Over the course of this console generation we’ve been treated to some pretty good first-person puzzle games. Titles like The Witness, The Talos Principle, Q.U.B.E. 2 and others have all been pretty great in their own ways. If you’ve been in the mood for another one you may be glad to know that publisher Iceberg Interactive and developer Shifting Tides have created their own take on the genre called The Sojourn. Can it offer a puzzling good time like some of those other titles did?
Upon first glance The Sojourn’s art style will remind you a lot of a game like The Witness but it is actually quite different on the game design front. The Sojourn is full of challenges and puzzles that require you to jump between two different worlds, one of light and one of dark. The story is one that kind of lets you interpret on your own as you play through it rather than a clearly defined one. Sometimes this is done well but in the case of this game I just didn’t feel very drawn into it and by the end didn’t really understand what exactly was going on. The world is beautiful though and full of interesting sights such as ruins, eerie towers and so on. The light and dark worlds I spoke of are tied directly to how you solve pretty much every puzzle in this game. You’ll have to travel back and forth between them by stepping into a flame but you only have a certain amount of steps you can take in the dark world before you’re kicked out. A bar is displayed on screen and it decreases with every step you take. If it runs out you are kicked out and you’ll have to try again.
When you jump into the dark world you find interesting statues that you’ll be able to swap places with. This is key to solving many of the puzzles and as you progress more and more mechanics build themselves on top of it. Since you can only take so many steps here before being returned to the light world swapping places with the statues allows you to travel distance without using up those valuable steps. You’ll be able to get past many obstacles in your way by doing this. Then you’ll have to learn how to use energy beams and duplicators to solve more puzzles later on. Then there is a relic that you obtain that lets you use certain objects without needing to be in the dark world. All you have to do is insert the relic into them. The game introduces new mechanics at a good pace I felt although it seemed like it ran out of ideas later on in the game.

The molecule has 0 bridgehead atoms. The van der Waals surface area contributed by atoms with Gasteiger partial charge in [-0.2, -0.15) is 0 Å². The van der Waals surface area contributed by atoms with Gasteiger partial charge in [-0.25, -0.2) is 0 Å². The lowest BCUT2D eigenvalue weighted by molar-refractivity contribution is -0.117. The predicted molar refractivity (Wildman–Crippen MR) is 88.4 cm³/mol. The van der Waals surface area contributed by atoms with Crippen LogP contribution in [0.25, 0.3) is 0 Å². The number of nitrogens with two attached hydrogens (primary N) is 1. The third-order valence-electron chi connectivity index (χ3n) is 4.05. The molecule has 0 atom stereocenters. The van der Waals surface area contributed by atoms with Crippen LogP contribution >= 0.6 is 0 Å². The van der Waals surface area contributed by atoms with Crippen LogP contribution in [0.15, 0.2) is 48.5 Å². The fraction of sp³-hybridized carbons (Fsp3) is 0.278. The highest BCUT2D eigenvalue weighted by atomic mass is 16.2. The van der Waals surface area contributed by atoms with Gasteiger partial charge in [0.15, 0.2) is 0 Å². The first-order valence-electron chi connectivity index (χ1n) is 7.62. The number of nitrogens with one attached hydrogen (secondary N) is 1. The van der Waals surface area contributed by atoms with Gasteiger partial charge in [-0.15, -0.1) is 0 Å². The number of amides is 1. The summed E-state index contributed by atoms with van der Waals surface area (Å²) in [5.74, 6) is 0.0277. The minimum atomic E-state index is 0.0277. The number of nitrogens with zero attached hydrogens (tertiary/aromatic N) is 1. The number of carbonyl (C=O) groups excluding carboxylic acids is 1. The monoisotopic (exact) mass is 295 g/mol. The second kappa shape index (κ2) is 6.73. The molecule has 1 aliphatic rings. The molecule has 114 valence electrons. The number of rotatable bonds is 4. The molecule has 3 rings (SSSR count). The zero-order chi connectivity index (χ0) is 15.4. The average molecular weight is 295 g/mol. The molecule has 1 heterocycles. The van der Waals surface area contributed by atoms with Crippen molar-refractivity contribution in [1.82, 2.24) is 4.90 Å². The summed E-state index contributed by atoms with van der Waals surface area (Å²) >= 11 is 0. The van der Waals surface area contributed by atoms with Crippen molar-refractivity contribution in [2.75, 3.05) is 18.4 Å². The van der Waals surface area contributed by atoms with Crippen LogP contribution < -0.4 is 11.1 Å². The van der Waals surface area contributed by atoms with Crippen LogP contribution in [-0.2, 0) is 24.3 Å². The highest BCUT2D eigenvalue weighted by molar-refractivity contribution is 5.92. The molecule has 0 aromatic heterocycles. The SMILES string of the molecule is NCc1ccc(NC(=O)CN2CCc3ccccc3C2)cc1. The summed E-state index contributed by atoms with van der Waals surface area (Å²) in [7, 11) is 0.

Much like any puzzle game how fast you get through it will depend on how long you spend on each puzzle. Some of them were quite easy for me to figure out while others had me stumped for quite some time. I spent a good amount of time on one a bit later in the game before I got frustrated and left it. The next day I came back to it and somehow figured it out within within a few minutes. I wish they were balanced a bit better where I wouldn’t breeze through one, solve a really difficult one, and then get hit with another easy one but maybe I just wasn’t smart enough, who knows. The game is quite meaty though and you can easily spend 12+ hours seeing everything the main story and optional challenges have to offer. The game has a Platinum trophy on PlayStation too and you’ll have to complete all of those optional challenges if you want to earn it.
The Sojourn never failed to impress me visually and despite some grievances with the puzzles they were enjoyable to work through and solve for the most part. The underlying story didn’t really draw me in but that’s OK because the world design did. If you enjoy these types of games you’ll get a lot of bang for your buck in The Sojourn.
*The Sojourn is available now on PlayStation 4, Xbox One, and PC. Reviewed on a PS4 Pro. Review copy provided by the publisher for this review.